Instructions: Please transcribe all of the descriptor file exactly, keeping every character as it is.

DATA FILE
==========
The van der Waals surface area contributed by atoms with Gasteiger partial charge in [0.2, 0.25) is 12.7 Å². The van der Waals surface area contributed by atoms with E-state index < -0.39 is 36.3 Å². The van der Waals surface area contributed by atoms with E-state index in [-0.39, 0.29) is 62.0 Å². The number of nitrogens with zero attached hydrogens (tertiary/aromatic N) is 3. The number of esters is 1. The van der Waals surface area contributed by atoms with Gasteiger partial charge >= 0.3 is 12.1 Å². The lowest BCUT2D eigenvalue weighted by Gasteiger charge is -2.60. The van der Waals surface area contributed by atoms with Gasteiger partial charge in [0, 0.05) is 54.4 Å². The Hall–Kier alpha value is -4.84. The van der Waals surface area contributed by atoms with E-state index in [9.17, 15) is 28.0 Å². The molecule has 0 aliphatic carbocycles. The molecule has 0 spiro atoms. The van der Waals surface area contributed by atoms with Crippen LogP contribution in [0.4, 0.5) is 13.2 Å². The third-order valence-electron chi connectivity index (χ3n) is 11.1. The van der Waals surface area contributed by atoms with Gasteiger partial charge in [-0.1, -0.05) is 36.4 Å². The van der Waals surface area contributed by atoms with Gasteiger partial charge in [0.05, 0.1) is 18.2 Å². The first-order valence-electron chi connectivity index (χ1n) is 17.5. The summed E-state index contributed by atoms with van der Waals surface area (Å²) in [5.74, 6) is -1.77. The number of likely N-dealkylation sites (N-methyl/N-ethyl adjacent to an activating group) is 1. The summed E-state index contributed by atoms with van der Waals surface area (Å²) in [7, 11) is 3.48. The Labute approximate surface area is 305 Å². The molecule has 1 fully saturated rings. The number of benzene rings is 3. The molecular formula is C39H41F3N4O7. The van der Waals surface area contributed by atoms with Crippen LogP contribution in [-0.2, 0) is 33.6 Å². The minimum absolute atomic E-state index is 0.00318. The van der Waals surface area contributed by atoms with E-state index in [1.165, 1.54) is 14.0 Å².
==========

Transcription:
The van der Waals surface area contributed by atoms with Gasteiger partial charge in [0.2, 0.25) is 12.7 Å². The van der Waals surface area contributed by atoms with E-state index < -0.39 is 36.3 Å². The van der Waals surface area contributed by atoms with E-state index in [-0.39, 0.29) is 62.0 Å². The number of nitrogens with zero attached hydrogens (tertiary/aromatic N) is 3. The number of esters is 1. The van der Waals surface area contributed by atoms with Gasteiger partial charge >= 0.3 is 12.1 Å². The lowest BCUT2D eigenvalue weighted by Gasteiger charge is -2.60. The van der Waals surface area contributed by atoms with Gasteiger partial charge in [0, 0.05) is 54.4 Å². The Hall–Kier alpha value is -4.84. The van der Waals surface area contributed by atoms with E-state index in [9.17, 15) is 28.0 Å². The molecule has 0 aliphatic carbocycles. The molecule has 0 spiro atoms. The van der Waals surface area contributed by atoms with Crippen LogP contribution in [0.4, 0.5) is 13.2 Å². The third-order valence-electron chi connectivity index (χ3n) is 11.1. The van der Waals surface area contributed by atoms with Gasteiger partial charge in [-0.1, -0.05) is 36.4 Å². The van der Waals surface area contributed by atoms with Gasteiger partial charge in [0.05, 0.1) is 18.2 Å². The first-order valence-electron chi connectivity index (χ1n) is 17.5. The summed E-state index contributed by atoms with van der Waals surface area (Å²) in [5.74, 6) is -1.77. The number of likely N-dealkylation sites (N-methyl/N-ethyl adjacent to an activating group) is 1. The summed E-state index contributed by atoms with van der Waals surface area (Å²) in [7, 11) is 3.48. The Labute approximate surface area is 305 Å². The molecule has 1 fully saturated rings. The number of benzene rings is 3. The molecular formula is C39H41F3N4O7. The van der Waals surface area contributed by atoms with Crippen LogP contribution in [-0.2, 0) is 33.6 Å². The minimum absolute atomic E-state index is 0.00318. The van der Waals surface area contributed by atoms with E-state index in [1.165, 1.54) is 14.0 Å².